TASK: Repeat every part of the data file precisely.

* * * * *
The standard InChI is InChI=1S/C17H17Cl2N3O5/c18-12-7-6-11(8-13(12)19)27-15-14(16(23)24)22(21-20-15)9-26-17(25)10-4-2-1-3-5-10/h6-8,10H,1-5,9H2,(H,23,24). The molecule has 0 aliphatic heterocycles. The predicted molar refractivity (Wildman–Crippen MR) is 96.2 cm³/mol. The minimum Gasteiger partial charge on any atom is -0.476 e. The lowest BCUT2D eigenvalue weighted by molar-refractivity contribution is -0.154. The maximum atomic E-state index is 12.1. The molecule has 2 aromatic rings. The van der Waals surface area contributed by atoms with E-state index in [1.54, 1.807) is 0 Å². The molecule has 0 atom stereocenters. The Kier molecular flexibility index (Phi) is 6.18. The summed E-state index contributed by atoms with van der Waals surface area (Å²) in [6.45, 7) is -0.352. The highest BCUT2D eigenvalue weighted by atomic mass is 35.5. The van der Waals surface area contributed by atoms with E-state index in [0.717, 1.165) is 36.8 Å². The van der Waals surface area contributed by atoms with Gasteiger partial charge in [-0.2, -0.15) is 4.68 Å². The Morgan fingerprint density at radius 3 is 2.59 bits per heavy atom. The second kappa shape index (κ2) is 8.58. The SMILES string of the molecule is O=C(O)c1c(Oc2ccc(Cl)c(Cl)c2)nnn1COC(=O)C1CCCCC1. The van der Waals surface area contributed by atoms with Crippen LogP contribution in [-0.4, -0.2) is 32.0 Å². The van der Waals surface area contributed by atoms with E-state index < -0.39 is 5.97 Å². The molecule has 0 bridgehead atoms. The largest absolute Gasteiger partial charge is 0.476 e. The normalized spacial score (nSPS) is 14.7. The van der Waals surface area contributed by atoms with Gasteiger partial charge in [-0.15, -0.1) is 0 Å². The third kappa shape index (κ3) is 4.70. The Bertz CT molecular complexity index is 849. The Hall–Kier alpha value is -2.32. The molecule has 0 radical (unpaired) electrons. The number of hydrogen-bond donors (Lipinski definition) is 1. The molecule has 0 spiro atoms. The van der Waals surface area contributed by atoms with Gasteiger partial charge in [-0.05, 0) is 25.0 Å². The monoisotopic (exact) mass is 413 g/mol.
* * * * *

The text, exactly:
The standard InChI is InChI=1S/C17H17Cl2N3O5/c18-12-7-6-11(8-13(12)19)27-15-14(16(23)24)22(21-20-15)9-26-17(25)10-4-2-1-3-5-10/h6-8,10H,1-5,9H2,(H,23,24). The molecule has 0 aliphatic heterocycles. The predicted molar refractivity (Wildman–Crippen MR) is 96.2 cm³/mol. The minimum Gasteiger partial charge on any atom is -0.476 e. The lowest BCUT2D eigenvalue weighted by molar-refractivity contribution is -0.154. The maximum atomic E-state index is 12.1. The molecule has 2 aromatic rings. The van der Waals surface area contributed by atoms with E-state index in [1.54, 1.807) is 0 Å². The molecule has 0 atom stereocenters. The Kier molecular flexibility index (Phi) is 6.18. The summed E-state index contributed by atoms with van der Waals surface area (Å²) in [6.45, 7) is -0.352. The highest BCUT2D eigenvalue weighted by atomic mass is 35.5. The van der Waals surface area contributed by atoms with E-state index in [0.717, 1.165) is 36.8 Å². The van der Waals surface area contributed by atoms with Gasteiger partial charge in [-0.2, -0.15) is 4.68 Å². The Morgan fingerprint density at radius 3 is 2.59 bits per heavy atom. The second kappa shape index (κ2) is 8.58. The SMILES string of the molecule is O=C(O)c1c(Oc2ccc(Cl)c(Cl)c2)nnn1COC(=O)C1CCCCC1. The van der Waals surface area contributed by atoms with Crippen LogP contribution in [-0.4, -0.2) is 32.0 Å². The van der Waals surface area contributed by atoms with E-state index < -0.39 is 5.97 Å². The molecule has 0 bridgehead atoms. The largest absolute Gasteiger partial charge is 0.476 e. The normalized spacial score (nSPS) is 14.7. The van der Waals surface area contributed by atoms with Gasteiger partial charge in [-0.15, -0.1) is 0 Å². The third kappa shape index (κ3) is 4.70. The Bertz CT molecular complexity index is 849. The Hall–Kier alpha value is -2.32. The molecule has 0 radical (unpaired) electrons. The number of hydrogen-bond donors (Lipinski definition) is 1. The molecule has 0 spiro atoms. The van der Waals surface area contributed by atoms with Gasteiger partial charge in [-0.05, 0) is 25.0 Å². The monoisotopic (exact) mass is 413 g/mol.